Noonan, in attributing anger over the false attacks against the Pope as anger over reporting abuse at all is attributing a non-cause as a cause.

An Enemy Is A Friend Who Wants To Kill You

I also think Noonan errs over the claim that the media forced "the Church" to deal with the issues.  She says:

Without this pressure—without the famous 2002 Boston Globe Spotlight series with its monumental detailing of the sex abuse scandals in just one state, Massachusetts—the church would most likely have continued to do what it has done for half a century, which is look away, hush up, pay off and transfer.

However, the facts are against her.  In Milwaukee, the case was moving forward until the time of the death of the defendant.  In Arizona, the priests accused were suspended and barred from priestly ministry and had appealed the verdict, taking several years to resolve. In Munich, the vicar general made a decision on his own behalf without consulting then Archbishop Ratzinger.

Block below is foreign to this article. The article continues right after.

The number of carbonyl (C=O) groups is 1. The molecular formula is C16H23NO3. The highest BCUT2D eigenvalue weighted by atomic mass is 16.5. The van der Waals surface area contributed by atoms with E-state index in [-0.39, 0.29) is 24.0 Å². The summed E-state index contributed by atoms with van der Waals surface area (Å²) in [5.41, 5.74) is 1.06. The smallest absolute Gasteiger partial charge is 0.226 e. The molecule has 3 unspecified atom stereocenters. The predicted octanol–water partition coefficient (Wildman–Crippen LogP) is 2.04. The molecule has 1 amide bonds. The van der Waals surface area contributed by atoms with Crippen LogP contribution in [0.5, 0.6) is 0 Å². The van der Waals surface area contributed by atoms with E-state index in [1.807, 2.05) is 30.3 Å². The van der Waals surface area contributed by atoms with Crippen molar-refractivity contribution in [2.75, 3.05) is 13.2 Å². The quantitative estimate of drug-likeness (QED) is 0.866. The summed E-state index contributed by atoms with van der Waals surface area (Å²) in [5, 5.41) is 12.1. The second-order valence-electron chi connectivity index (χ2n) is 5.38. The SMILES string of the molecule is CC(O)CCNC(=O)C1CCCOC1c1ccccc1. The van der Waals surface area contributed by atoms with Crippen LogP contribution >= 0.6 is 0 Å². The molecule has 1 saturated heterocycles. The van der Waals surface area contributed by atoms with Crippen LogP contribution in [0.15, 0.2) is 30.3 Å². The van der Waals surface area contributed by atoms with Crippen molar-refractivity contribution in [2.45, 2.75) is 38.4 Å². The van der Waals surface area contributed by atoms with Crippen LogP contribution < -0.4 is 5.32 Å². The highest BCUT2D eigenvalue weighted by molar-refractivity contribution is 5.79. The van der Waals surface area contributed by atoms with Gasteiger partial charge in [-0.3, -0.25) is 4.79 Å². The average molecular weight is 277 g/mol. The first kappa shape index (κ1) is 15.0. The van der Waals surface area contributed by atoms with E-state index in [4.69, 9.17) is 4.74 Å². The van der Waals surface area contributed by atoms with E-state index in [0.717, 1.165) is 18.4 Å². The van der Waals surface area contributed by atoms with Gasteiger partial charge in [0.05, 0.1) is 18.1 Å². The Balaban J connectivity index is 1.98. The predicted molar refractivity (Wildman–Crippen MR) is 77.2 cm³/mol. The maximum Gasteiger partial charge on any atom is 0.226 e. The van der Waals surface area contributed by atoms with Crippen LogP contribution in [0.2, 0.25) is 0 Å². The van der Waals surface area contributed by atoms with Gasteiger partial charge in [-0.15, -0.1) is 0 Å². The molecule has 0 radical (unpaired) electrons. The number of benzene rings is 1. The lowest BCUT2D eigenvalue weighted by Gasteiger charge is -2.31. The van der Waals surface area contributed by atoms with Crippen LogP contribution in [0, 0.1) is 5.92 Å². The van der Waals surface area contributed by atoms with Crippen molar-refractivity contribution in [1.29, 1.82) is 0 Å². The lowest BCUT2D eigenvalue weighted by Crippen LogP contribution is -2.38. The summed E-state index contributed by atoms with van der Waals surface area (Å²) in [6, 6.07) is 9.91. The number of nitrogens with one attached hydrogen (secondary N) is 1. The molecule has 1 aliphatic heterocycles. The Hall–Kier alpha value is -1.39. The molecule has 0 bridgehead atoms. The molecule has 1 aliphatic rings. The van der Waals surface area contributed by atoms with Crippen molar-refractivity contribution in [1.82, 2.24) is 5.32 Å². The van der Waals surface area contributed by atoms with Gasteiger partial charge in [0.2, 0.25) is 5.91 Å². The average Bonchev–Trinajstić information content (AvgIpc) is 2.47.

Indeed, Noonan seems to be making a fallacy of equivocation here.  "The Church" was indeed working on this before the 2002 scandal of Cardinal Law.  She could perhaps say that the Church in America was forced to confront the issue, but this is a far different issue than the accusing of Pope Benedict.

The Principle of Subsidiarity

The thing is, the Church operates under the principle of Subsidiarity, which is described in the Catechism as:

1883 Socialization also presents dangers. Excessive intervention by the state can threaten personal freedom and initiative. The teaching of the Church has elaborated the principle of subsidiarity, according to which "a community of a higher order should not interfere in the internal life of a community of a lower order, depriving the latter of its functions, but rather should support it in case of need and help to co- ordinate its activity with the activities of the rest of society, always with a view to the common good."

1884 God has not willed to reserve to himself all exercise of power. He entrusts to every creature the functions it is capable of performing, according to the capacities of its own nature. This mode of governance ought to be followed in social life. The way God acts in governing the world, which bears witness to such great regard for human freedom, should inspire the wisdom of those who govern human communities. They should behave as ministers of divine providence.